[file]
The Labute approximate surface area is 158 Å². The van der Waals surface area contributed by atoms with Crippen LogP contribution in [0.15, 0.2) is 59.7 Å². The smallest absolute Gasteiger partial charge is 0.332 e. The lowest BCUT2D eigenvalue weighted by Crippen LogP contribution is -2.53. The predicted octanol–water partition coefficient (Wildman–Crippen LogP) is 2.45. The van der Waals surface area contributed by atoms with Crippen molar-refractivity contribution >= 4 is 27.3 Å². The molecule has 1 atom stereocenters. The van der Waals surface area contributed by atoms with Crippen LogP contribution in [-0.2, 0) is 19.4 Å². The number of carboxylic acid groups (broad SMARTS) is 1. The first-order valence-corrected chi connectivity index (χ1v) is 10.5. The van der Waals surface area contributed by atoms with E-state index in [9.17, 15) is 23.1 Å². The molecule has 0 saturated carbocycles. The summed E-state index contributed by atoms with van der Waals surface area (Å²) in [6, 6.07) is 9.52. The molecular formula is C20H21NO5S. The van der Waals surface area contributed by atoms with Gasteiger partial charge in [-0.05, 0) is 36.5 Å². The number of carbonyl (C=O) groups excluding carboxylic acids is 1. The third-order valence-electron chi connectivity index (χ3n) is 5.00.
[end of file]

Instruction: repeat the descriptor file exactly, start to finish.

The Labute approximate surface area is 158 Å². The van der Waals surface area contributed by atoms with Crippen LogP contribution in [0.15, 0.2) is 59.7 Å². The smallest absolute Gasteiger partial charge is 0.332 e. The lowest BCUT2D eigenvalue weighted by Crippen LogP contribution is -2.53. The predicted octanol–water partition coefficient (Wildman–Crippen LogP) is 2.45. The van der Waals surface area contributed by atoms with Crippen molar-refractivity contribution >= 4 is 27.3 Å². The molecule has 1 atom stereocenters. The van der Waals surface area contributed by atoms with Crippen LogP contribution in [-0.2, 0) is 19.4 Å². The number of carboxylic acid groups (broad SMARTS) is 1. The first-order valence-corrected chi connectivity index (χ1v) is 10.5. The van der Waals surface area contributed by atoms with E-state index in [9.17, 15) is 23.1 Å². The molecule has 0 saturated carbocycles. The summed E-state index contributed by atoms with van der Waals surface area (Å²) in [6, 6.07) is 9.52. The molecular formula is C20H21NO5S. The van der Waals surface area contributed by atoms with Gasteiger partial charge in [-0.05, 0) is 36.5 Å². The number of carbonyl (C=O) groups excluding carboxylic acids is 1. The third-order valence-electron chi connectivity index (χ3n) is 5.00.